I was fairly sure by now we would have been overrun had there been anything else lurking but I wanted to get moving again. Dean had sunk back into his seat with his thoughts. He'd totally disconnected to what had been happening once he'd seen the zombie. I wasn't going to rouse him, but I needed us to get going again before the smell of the truly dead attracted others. The mercenaries were still out making their X marks by guns or flames and must have heard Sammy's three shots. With the snowstorm and the winds I knew the sounds would bounce around oddly saving us from immediate discovery. At least that was what I told myself while putting the SUV into motion again. Sammy scrambled to get inside before I drove off leaving him to explain to his aunt why Leon wasn't going to be playing football any time soon.

His directions were spoken in small bites of anger. I didn't have any helpful words for him nor did I much care. All I wanted was to get the hell out of town before things got any worse than they already were. The snow had kicked up from an amazing level of not-so-good approaching unbelievably bad. Naturally that was the sign for things to go even further sideways.

Sammy had just pointed the next turn out to me, and obeying him I slowly rounded the corner. Through the rapidly falling snow, I saw something in the distance down the road we were on.

Letting off the gas pedal I growled, "I don't think that is our welcoming committee, now is it?"

There was a gradual slowing of the SUV, but my foot hovered over the gas pedal in the event it was a horde of zombies. Was that the correct term? Horde? Host? Bevy? I wondered, but doubted that even Google would have the term.

"They aren't zombies." Ginny said, softly adding, "Too much flannel and nasty weapons."

As we rolled closer I saw she was right. The mercenaries had found us -- or rather, we'd found them. My hands were shaking and I willed myself to calm down while I approached them slowly. I pushed the button for the window and let winter in, and I was happy that I stopped before I hit the guys in the front of the car in the middle of the road.

"Howdy, Ma'am. How are you all?" He sounded very official, but I had yet to see a badge or anything remotely governmental. Which could be very good or very very very bad. Blowing out a little air, I was a bit unnerved to see a cloud of fog follow my breath. It was damn cold.

Smiling my real estate smile I said, "Cold, but great. How are you?"

He seemed taken back by the smile, but then automatically smiled back, revealing a very nice set of teeth and dimples in both cheeks. He didn't have the full beard but stubble, like he hadn't had a chance to shave for a few days.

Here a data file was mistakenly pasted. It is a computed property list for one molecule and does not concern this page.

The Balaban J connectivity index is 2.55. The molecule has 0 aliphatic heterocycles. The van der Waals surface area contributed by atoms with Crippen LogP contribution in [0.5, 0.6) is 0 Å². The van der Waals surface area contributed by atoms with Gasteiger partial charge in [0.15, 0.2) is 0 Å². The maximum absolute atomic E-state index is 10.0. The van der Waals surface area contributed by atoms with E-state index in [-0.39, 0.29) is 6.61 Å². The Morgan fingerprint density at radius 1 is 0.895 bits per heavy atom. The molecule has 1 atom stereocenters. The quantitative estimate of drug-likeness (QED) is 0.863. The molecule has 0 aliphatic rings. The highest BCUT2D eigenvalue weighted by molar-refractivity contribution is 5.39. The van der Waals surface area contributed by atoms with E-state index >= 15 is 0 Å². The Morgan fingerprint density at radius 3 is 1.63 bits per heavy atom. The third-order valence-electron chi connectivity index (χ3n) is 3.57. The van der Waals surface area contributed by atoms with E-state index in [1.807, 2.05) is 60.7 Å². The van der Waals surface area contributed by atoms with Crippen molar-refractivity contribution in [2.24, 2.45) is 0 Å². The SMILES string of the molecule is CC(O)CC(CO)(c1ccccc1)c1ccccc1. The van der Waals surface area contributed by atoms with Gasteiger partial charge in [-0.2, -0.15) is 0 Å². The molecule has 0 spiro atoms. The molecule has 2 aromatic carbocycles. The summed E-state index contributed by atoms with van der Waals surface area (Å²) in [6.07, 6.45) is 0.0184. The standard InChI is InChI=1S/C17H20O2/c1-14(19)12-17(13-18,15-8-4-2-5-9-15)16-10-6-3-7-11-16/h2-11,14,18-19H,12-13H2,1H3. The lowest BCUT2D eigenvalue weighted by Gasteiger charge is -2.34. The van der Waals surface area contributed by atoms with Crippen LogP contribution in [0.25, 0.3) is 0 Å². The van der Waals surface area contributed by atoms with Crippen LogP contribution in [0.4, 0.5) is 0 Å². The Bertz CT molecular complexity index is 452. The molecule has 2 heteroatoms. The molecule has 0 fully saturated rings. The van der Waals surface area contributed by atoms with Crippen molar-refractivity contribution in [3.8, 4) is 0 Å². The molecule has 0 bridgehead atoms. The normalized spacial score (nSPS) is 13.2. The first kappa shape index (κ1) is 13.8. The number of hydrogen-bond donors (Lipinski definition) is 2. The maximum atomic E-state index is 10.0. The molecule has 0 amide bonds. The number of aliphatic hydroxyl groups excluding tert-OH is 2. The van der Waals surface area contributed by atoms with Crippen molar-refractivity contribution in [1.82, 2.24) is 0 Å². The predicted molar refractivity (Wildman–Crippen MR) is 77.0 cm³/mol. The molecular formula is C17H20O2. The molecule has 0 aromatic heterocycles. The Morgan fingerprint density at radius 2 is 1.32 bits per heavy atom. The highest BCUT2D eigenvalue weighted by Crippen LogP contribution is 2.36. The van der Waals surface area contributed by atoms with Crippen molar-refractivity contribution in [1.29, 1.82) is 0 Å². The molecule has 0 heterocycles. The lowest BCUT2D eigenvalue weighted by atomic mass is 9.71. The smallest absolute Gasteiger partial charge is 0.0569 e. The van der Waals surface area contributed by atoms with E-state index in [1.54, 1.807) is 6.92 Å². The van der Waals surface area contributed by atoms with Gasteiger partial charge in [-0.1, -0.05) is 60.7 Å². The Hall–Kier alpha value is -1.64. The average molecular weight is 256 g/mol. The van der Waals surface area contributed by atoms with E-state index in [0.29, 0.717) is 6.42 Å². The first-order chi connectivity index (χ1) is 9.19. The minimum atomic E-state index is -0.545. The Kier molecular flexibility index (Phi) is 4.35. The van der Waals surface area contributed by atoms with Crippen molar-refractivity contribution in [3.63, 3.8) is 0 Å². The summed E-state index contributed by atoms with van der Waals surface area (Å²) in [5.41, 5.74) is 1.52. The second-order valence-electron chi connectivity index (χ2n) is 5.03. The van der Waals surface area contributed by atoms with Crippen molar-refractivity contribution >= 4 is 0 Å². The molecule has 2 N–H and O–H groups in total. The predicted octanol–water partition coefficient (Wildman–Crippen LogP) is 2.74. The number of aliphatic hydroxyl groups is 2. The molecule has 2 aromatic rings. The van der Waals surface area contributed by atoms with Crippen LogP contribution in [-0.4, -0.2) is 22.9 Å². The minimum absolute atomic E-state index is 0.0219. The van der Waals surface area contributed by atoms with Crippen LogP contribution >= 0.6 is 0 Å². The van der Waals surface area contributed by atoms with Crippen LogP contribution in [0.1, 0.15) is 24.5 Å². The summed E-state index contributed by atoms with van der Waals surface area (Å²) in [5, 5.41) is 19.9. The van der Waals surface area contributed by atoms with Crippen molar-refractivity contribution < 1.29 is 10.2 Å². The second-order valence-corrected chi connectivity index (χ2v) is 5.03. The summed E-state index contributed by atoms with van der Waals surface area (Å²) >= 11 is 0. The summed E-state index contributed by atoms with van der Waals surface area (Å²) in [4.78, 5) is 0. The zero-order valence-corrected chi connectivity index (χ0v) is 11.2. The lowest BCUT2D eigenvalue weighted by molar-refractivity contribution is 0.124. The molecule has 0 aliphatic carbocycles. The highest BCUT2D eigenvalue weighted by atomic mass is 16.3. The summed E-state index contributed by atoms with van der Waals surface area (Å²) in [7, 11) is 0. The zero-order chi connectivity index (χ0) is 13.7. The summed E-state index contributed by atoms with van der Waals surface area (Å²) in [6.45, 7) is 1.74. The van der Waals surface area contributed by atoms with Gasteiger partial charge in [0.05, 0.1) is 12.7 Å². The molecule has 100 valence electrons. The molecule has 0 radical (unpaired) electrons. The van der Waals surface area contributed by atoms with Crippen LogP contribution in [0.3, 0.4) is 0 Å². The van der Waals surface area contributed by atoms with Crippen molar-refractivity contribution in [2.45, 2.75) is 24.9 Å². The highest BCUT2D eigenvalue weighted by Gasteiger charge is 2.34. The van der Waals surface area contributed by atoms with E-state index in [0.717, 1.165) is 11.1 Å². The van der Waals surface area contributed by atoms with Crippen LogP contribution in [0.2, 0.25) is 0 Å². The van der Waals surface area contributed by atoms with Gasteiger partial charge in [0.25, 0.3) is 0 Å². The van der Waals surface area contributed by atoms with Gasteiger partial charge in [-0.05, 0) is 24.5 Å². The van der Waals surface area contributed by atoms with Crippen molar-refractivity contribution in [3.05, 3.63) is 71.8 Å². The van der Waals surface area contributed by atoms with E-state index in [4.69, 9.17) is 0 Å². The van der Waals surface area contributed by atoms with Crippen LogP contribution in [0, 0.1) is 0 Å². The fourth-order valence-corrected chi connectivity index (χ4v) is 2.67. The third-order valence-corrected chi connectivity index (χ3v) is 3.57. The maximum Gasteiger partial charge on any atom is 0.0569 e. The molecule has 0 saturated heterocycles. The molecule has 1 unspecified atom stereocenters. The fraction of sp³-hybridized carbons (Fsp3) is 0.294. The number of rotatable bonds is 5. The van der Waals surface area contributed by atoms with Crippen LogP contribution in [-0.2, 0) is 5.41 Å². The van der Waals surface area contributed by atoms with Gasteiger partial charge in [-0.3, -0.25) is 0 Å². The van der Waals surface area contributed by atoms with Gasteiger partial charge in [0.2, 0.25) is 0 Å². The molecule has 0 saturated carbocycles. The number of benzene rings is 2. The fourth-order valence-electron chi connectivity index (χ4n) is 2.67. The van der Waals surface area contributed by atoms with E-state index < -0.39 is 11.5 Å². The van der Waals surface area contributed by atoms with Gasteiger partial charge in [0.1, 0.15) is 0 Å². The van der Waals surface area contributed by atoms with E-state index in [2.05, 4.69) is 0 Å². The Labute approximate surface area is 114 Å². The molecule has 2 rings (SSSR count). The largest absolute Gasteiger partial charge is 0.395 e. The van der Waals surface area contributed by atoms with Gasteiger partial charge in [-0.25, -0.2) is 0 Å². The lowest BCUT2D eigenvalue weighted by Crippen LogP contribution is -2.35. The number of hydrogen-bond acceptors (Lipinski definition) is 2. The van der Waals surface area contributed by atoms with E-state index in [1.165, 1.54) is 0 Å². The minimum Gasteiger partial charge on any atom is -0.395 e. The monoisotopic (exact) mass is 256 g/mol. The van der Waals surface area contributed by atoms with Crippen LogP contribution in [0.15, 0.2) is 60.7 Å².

"Fine. Thanks for asking." My pleasantness had caught him off guard and I saw the men surrounding the car now look at him, startled by his kind tone. I kept smiling and didn't look anywhere but directly into his hazel eyes. Keeping my nerves under control seemed to please him. I think most folks met by a large group of about ten men or so with guns and dressed in flannel without badges would be freaking out.

I smiled some more and said, "This is the way to the highway, right? We've been trying to get down this mountain for what seems like weeks! My cousin and his girlfriend swore this was the right way." I waved my hand to Sammy and the guy's eyes followed automatically to find Sammy looking at me like I had two heads. I could only do so much.

Leaving Dean out of the equation seemed to be the only possible way to leave alive. As it was, he was frozen and ashen; I'd chanced a glance in the rear view mirror to make sure he wasn't about to do anything stupid. I doubt his paleness was due to the weather, but his shock at seeing possibly one of the men who'd killed his fiancée. At least I hoped that was all it was, and not him gearing up to jump out and get shot to death in front of us all. Time would only tell.

The man chuckled a little and said, "Kids, huh?"

I beamed back and wished I'd worn something sluttier so he'd stop staring in my eyes. I know, tacky, but hey, it worked when manipulating contracts and real estate sales. I hadn't expected to need access to my visible assets when on the run from zombies and mercenaries.

"We had an escapee from the local prison and were deputized to make sure nobody left with a crazy murder suspect in their car holding a gun or a knife to their head." He looked around and nodded. The men cleared the road and he leaned in closer saying, "Everything looks fine. You drive safely. I hope you don't have to go too far. There's more bad weather heading this way." Giving me a smile he pulled out a business card from who knows where and said, "You see something wrong ... Please don't hesitate to call. I'm Will. And you are?"

I kept a frozen smile on my face as it dawned on me that he was hitting on me. Sammy picked up on it quickly and said, "This is my cousin, Lindy. She's from the city." He smiled even wider than I thought possible and I made a mental note to kick his ass at some future time when there weren't men with guns surrounding our car. They were out of the middle of the road at least.

"My pleasure, Lindy." He gave me a wink and I smiled sweetly.

"Thank you, Will. I'll call if I see anything wrong." I waited for him to get off my door so I could drive away.

"You can call if nothing's wrong either." He smiled broadly and waved me down the road.

I rolled up my window and exhaled saying, "Well, that was fun."

Article © Lydia Manx. All rights reserved.
Published on 2016-06-06
Image(s) © Lydia Manx. All rights reserved.